The newest “pet” in the wine world is pétillant naturel, known in geek speak as “pét-nat”. It’s a cute term for a natural wine with a bit of fizz that can be quite foamy when opened, and ranges from bone dry to a little on the sweet side. But, although it is trendy, pét-nat is not new.

One could call it retro because the tech­niques involved in this style of wine are very old: méthode ancestrale is said to be the earliest traditional way of making sparkling wine. Most likely, this was hit upon accident­ally, when it was noticed that fermentation had been slowed or stopped by unexpectedly cold weather. A French winemaker would have bottled his wine, assuming that it was ready. When opened, it would have been discovered that ferment­ation had restarted in the bottle and that it now contained bubbles. Méthode ancestrale precedes the méthode traditionnelle technique used to make champagne.

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What makes pét-nat wines distinct is that no sugar is added; fermentation depends on natural yeasts on skins of the grapes, and bubbles are a by-product of fermentation. The tricky part is in bottling the wine at just the right time: what I call the “wine interrupted” moment, when most or all of the natural sugars in the grapes have been consumed by the natural yeasts, but fermentation is still vibrant.

It sounds easy, but there are a few things to watch out for. One is the sediment (the lees) left over from fermenting grapes – fermenting lees could increase the pressure in a bottle to exploding point. With méthode traditionnelle, disgorgement removes this problem. This starts with riddling, whereby a bottle is gradually spun from upright to an upside-down position, so that sediment migrates to the bottle’s neck. The bottle is then chilled to almost freezing and opened so that a small amount of wine, including the part with the sediment, is allowed out. If no disgorgement takes place, which is often the case for pét-nat wines, a light filtering (at the very least) should be carried out before bottling.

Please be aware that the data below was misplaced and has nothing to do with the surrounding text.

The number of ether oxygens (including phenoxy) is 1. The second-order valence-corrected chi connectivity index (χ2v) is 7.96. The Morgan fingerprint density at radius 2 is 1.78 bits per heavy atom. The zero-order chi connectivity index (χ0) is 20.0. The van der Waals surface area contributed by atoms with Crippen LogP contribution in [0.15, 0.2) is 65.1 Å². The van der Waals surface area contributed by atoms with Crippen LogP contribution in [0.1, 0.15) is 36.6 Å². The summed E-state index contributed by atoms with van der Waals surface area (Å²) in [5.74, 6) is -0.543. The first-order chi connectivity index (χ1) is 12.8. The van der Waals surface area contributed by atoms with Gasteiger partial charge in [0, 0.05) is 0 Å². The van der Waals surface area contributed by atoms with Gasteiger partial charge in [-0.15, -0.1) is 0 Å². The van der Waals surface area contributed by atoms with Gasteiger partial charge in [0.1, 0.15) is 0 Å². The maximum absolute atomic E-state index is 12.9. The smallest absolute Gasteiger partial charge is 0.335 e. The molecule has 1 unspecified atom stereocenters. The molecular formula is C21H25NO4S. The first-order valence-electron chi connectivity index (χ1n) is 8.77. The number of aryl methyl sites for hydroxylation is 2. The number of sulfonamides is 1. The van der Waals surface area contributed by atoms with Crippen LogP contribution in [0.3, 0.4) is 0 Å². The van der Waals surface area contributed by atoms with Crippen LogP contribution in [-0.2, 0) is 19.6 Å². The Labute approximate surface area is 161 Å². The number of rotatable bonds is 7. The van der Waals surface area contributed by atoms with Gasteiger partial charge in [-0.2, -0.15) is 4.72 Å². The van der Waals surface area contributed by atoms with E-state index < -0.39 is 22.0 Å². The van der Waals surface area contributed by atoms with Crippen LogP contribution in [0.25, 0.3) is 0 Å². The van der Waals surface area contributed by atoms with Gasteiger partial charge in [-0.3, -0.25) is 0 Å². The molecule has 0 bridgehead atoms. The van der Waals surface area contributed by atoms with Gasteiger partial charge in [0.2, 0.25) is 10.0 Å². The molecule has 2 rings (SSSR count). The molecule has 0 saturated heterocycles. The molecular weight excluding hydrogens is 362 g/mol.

Pét-nat wines are bottled without the addi­tion of any sulphur dioxide as a preservative. It is essential to have absolute cleanliness in the winery to avoid oxidation and other spoilage issues. These wines are meant to be enjoyed young.

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So how to tell them apart from other spark­ling wines? Usually, pét-nat wines come with a crown cap – like a bottle of beer. A bottle of pét-nat wine is slightly heavier than a usual wine bottle, being thicker to withstand higher pressure (perhaps two to four atmospheres).

Pét-nat wines are lower in alcohol than other wines and refreshing, with vibrant fruit flavours – if done right – and they are easy on the wallet. They are excellentas an aperitif, matching well with savoury flavours that are not too spicy.

Blanquette de Limoux, from the Languedoc, is believed to be the first sparkling wine from France. Records from 1531 show that monks at the abbey of Saint-Hilaire had figured out how to consistently make sparkling wine. Grapes used in today’s Blanquette de Limoux are the same as those used then: mauzac, clairette, chenin blanc and chardonnay.

Australia too is a good source of pét-nat wines, with many young winemakers producing adventurous offerings. The most memorable bottle that I tasted on a recent tour of the country was made from nebbiolo, and called Pat-Nat by Little Reddie, after the winemaker, Pat Underwood.

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The wine was the palest shade of blush pink with gentle bubbles, and tasted of slightly dried cherries, mulberries and a hint of earthy licorice. The back label declared “nothing added, nothing taken away”; the front label featured a rather risqué, black-and-white photo of Underwood – naked and standing on a barrel, with only a strategically placed diamanté to cover his embarrassment.

Because there are no rules governing which grapes may be used for pét-nat wines, they are for the adventurous taster. They can be pleasant surprises, and a great topic of discussion for wine geeks.